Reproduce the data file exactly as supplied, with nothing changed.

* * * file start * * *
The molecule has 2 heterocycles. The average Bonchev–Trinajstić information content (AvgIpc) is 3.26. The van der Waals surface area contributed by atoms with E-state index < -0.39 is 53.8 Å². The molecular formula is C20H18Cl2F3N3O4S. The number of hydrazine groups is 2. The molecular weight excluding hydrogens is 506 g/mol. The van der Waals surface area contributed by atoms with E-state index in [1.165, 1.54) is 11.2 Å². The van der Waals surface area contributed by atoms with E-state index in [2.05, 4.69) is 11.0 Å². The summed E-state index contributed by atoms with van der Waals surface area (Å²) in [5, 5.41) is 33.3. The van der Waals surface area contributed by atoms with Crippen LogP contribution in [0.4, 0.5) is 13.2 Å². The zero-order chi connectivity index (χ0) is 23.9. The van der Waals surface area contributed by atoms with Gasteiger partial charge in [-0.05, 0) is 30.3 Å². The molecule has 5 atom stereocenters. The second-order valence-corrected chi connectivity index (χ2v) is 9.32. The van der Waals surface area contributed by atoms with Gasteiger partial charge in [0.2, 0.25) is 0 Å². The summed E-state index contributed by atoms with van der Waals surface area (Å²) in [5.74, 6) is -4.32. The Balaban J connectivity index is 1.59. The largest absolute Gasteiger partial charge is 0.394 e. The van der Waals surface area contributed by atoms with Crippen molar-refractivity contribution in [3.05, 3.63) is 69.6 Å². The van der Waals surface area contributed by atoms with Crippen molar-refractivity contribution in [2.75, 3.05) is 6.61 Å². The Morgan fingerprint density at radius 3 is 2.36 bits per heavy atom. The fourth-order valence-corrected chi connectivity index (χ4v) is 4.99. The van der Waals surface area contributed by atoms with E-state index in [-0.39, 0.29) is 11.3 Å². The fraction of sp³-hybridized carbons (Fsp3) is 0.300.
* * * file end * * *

The molecule has 2 heterocycles. The average Bonchev–Trinajstić information content (AvgIpc) is 3.26. The van der Waals surface area contributed by atoms with E-state index < -0.39 is 53.8 Å². The molecular formula is C20H18Cl2F3N3O4S. The number of hydrazine groups is 2. The molecular weight excluding hydrogens is 506 g/mol. The van der Waals surface area contributed by atoms with E-state index in [1.165, 1.54) is 11.2 Å². The van der Waals surface area contributed by atoms with E-state index in [2.05, 4.69) is 11.0 Å². The summed E-state index contributed by atoms with van der Waals surface area (Å²) in [5, 5.41) is 33.3. The van der Waals surface area contributed by atoms with Crippen LogP contribution in [0.4, 0.5) is 13.2 Å². The zero-order chi connectivity index (χ0) is 23.9. The van der Waals surface area contributed by atoms with Gasteiger partial charge in [-0.05, 0) is 30.3 Å². The molecule has 5 atom stereocenters. The second-order valence-corrected chi connectivity index (χ2v) is 9.32. The van der Waals surface area contributed by atoms with Gasteiger partial charge in [0.2, 0.25) is 0 Å². The summed E-state index contributed by atoms with van der Waals surface area (Å²) in [5.74, 6) is -4.32. The Balaban J connectivity index is 1.59. The largest absolute Gasteiger partial charge is 0.394 e. The van der Waals surface area contributed by atoms with Crippen molar-refractivity contribution in [3.05, 3.63) is 69.6 Å². The van der Waals surface area contributed by atoms with Crippen molar-refractivity contribution in [2.75, 3.05) is 6.61 Å². The Morgan fingerprint density at radius 3 is 2.36 bits per heavy atom. The fourth-order valence-corrected chi connectivity index (χ4v) is 4.99. The van der Waals surface area contributed by atoms with E-state index in [-0.39, 0.29) is 11.3 Å². The fraction of sp³-hybridized carbons (Fsp3) is 0.300.